Orphaned African children's immigration case moves forward after Calgary aunt goes public with CBC

Shortly after the CBC reported on Caroline Ijang’s frustrating two-year wait to bring her orphaned niece and nephew to Calgary, the Canadian embassy responsible for Cameroon is now moving forward with their case.

‘I’m really, really excited that it’s going to be over soon,’ says Caroline Ijang

Until this week, Caroline Ijang hadn't heard from the Canadian embassy responsible for Cameroon the summer of 2015 about the status of her orphaned niece and nephew's immigration case. (Falice Chin/CBC)

A Calgary woman received some good news after going public with the CBC about her battle to bring her young, orphaned relatives from Africa to Canada.

On Tuesday, Caroline Ijang first told CBC News that she had been waiting more than two years to be reunited with her 10-year old niece and 12-year-old nephew, whom she adopted after their parents passed away.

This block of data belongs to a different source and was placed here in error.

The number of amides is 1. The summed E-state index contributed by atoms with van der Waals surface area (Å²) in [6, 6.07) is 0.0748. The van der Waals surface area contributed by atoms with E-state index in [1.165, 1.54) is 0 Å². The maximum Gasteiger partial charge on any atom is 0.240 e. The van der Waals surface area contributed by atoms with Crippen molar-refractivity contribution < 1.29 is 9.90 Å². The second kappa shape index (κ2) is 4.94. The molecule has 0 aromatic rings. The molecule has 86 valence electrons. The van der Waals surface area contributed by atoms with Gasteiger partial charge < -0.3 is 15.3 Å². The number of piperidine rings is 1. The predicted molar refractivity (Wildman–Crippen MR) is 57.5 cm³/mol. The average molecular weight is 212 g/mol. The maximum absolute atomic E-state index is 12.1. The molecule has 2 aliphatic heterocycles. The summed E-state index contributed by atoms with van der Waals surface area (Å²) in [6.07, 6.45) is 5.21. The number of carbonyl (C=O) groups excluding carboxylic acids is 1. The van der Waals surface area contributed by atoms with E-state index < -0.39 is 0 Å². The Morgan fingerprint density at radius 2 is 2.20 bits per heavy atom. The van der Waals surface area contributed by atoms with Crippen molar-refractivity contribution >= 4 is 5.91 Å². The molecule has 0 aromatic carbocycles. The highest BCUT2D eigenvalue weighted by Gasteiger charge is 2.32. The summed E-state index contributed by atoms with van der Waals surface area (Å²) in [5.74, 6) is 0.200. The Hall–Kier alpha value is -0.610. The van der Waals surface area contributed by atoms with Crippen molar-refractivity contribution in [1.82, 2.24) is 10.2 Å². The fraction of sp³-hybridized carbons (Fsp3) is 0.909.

After being given the silent treatment since the summer of 2015, on Thursday, immigration officials at the Canadian embassy responsible for Cameroon contacted Ijang.

"I got an email from the embassy requesting for the kids to go for a medical exam after which their passports will be forwarded for a visa," Ijang told the Calgary Eyeopener on Friday.

"So my guess is that it's probably going to take less than two months for everything to be finalized."

Will-Norman, 12, with his aunt Caroline Ijang, who lives in Calgary and adopted him and his little sister after their parents died in Cameroon. Ijang has been trying for more than 2 years to bring her nephew and niece to Canada. (Submitted)
Caroline Ijang with her adopted niece after her parents died in Cameroon. (Submitted)

Ijang, 41, has already filled the spare bedroom of her southeast Calgary home with toys to welcome her niece and nephew to Canada.

"It's taken forever but I'm really, really excited that it's going to be over soon.

With files from the CBC's Falice Chin